The price of fuel in Indonesia is relatively low due to the application of subsidies by the central government. Pertamina outlets supply gasoline (bensin) (petrol) at Rp 6.500/litre, diesel fuel (solar) is also Rp 5,500/litre. Non-subsidised prices for products such as Pertamax (RON 92 Pertamax high-octane gasoline are higher at Rp 10,200/litre, RON 95 Pertamax Plus Rp 10,350 and Pertamina-Dex (diesel fuel) is around Rp 10,100. Prices at outlets operated by Shell, Mobil and Petronas are similar.
Toll roads circle the city and are faster when the traffic is good, but are very often jammed themselves. The drainage systems of major roads are poorly maintained and during the rainy season from Dec-Feb major roads may be flooded, leading to even worst traffic congestion than normal. You can use e-toll card, that is issued by Mandiri Bank, a type of e-money card that will speed up your transaction at the toll gate.
Finding parking places in residential areas can be difficult due to the narrow roads. Paid parking is easy to find in shopping malls, offices and the like is typically Rp 2,000/hr - Rp 5,000/hr plus Rp 2,000 - Rp 5,000 for each subsequent hour. Street parking often requires to payment of Rp 2,000 to a parking 'attendant'.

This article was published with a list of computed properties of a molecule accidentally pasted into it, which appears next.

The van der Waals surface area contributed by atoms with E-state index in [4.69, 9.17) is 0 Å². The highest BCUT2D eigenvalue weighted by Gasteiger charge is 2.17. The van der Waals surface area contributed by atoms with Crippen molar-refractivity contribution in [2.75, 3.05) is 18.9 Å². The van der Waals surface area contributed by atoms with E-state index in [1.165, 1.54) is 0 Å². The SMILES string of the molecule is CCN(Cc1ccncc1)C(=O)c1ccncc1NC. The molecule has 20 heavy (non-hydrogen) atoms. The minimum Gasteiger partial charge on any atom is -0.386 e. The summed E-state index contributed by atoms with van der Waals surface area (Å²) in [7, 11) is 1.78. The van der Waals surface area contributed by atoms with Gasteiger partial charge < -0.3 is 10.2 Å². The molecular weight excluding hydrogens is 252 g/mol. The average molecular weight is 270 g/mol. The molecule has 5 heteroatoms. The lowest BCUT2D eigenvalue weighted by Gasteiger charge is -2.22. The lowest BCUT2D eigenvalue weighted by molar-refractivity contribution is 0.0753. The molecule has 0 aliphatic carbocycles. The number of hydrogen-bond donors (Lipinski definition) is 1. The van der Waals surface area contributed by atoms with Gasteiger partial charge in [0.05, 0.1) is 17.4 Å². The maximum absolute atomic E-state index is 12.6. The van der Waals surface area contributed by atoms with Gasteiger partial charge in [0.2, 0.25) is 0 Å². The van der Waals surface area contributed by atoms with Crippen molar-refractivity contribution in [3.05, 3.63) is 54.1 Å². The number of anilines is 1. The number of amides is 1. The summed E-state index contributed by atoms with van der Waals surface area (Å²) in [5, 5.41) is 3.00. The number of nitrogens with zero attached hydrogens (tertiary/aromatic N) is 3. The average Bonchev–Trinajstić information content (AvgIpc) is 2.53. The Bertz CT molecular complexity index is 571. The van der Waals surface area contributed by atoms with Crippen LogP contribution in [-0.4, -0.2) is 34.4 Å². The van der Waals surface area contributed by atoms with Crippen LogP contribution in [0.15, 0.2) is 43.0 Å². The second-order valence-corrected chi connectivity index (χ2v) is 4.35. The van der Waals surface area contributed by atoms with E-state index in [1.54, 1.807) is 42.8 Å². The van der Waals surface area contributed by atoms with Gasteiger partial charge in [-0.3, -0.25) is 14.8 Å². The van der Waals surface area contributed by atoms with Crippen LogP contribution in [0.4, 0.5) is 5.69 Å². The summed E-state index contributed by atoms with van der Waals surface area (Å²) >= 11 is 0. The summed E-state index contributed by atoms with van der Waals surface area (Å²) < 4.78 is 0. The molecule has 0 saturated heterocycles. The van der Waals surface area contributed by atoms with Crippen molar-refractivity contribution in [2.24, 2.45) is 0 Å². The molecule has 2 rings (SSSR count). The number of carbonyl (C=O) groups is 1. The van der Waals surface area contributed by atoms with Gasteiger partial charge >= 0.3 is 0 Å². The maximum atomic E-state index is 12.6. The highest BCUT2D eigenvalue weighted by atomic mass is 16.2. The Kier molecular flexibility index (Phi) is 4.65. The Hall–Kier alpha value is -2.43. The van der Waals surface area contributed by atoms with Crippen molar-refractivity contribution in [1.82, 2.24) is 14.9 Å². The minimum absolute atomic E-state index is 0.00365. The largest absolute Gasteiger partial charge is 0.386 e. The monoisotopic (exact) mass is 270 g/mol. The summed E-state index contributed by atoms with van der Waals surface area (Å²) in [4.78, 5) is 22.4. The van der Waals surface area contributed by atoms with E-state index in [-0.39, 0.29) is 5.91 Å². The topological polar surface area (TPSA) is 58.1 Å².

If you do decide to drive by yourself or having a driver in Jakarta, please remember that there is a 3 in 1 system implemented in some of the main thoroughfares in the morning from 7.30-10AM and in the afternoon from 4.30-7 PM, this requires a car to have a minimum of three occupants. The routes include the whole stretch from Kota train station through Blok M via Jl. Hayam Wuruk, Jl. Thamrin, Jl. Sudirman and Jl.Sisingamangaraja; Jl. Gatot Subroto from the Senayan-JCC overpass to the intersection with Jl. HR Rasuna Said. There are intentions from the local government to change this system to an Electronic Road Pricing system beginning in future.
Most visitors opt to travel by taxi, which is cheap and occasionally even fast. There are a multitude of taxi companies of varying degrees of dependability.
The Blue Bird group ☎+62 21 79171234, (24 hr) is known for their reliability, has an efficient telephone order service and always uses their meter.